As I started to move more toward sweets, I understood that [this approach] was really the more complete way for me to deal with the questions of desire, association and fulfillment that I was thinking about in the work. I wanted to find a language that could be more completely my own. And remembering that I’d played the game Candy Land as a child, I thought I could make this a real place. So I put this scenario into play in my own mind in the studio. "What if this were a real place? What would things look like? And what would portraiture ultimately look like in a place like this?" That’s what led to the painting of Katy.

In your work, you use candy to explore themes like temptation, indulgence and perfection. Since you rarely paint celebrities, what about Katy made you want to explore those particular messages with her?

That’s a great question. It’s funny, because her image has now gotten very wrapped up in the project we did together.

I’m realizing it’s hard to put my finger on and describe exactly what it was. I mean, the pictures I’d seen of her—[back then], she had more of a fruit thing going on; she had these really outrageous, wonderful costumes. I loved the way she wore them. She’s so fully transformative, and just like an actress, she’d put herself into a different role. And there was this willingness to not take herself too seriously that felt right. There was this positivity to her presence.

It’s also her music. The first time I heard it, it just struck me as the best kind of pop; pure fun, with a message that’s heartfelt, true, but not necessarily self-conscious.

It’s very earnest, in a sense.

It is earnest, but it’s not preachy either.

You’ve collaborated with Katy on a few projects by now. What’s it like to work with her?

With Katy, it was very much like how I’ve worked with anybody else—it was her knowing my work and coming into the studio with a willingness to become part of that. I found it to be so much fun. To see her around the people she works with, my first surprise was how completely in charge she is, both in a creative and administrative sense. She said, "I think this is good," "I think this is not good," and "This is how we should do it." I’ve only worked with her a tiny bit. But that was my experience; she’s very self possessed, and just incredibly charismatic. She’s very much in charge of her own career.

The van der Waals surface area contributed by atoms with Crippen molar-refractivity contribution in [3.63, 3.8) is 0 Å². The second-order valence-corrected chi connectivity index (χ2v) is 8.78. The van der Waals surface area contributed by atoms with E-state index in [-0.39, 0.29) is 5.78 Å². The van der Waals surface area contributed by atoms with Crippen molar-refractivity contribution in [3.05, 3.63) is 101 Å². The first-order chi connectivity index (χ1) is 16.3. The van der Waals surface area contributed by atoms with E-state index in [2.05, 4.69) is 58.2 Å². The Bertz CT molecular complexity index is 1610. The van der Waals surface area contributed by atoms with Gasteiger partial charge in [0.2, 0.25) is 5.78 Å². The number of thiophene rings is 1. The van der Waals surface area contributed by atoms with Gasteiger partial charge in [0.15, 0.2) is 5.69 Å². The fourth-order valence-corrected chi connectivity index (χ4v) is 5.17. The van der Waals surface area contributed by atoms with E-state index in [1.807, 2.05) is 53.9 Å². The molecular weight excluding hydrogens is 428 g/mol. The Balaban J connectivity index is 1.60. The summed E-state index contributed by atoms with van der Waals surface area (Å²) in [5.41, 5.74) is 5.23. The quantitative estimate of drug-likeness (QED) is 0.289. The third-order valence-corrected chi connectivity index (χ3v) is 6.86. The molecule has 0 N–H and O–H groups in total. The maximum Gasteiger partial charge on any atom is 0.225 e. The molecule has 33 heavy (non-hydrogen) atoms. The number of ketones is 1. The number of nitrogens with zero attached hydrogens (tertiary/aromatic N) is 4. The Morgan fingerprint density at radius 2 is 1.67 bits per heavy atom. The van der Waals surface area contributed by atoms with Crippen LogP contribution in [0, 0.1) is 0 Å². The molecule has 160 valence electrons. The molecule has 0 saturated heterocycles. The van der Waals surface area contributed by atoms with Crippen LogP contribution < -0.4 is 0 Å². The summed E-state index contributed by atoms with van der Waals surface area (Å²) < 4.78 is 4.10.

Are you going to team up with her again in the future?

That’d be fun. I guess I would. As I said before, there are very few people who are well-known that I feel have any potential relationship to my work—and she’s one of them. So yes, I would happily work with her again.

You painted multiple portraits of Katy, but you kept Cupcake Katy to yourself for several years before selling it. Why did you hold on to this particular painting? Was it your favorite? Does it hold special meaning for you?

I feel like there’s something about the way she’s sitting there, with the scepter and crown and her very stern look. She looks very queen-like. All of those things, along with her gaze directly at the viewer, make it a very important painting to me. 

She looks regal.

Regal. That’s the word I was looking for. She looks regal. That’s it. Most regal.

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About Kirstin Fawcett
Kirstin Fawcett

Kirstin Fawcett reports on the collections, exhibitions, new research and other happenings around the Smithsonian Institution.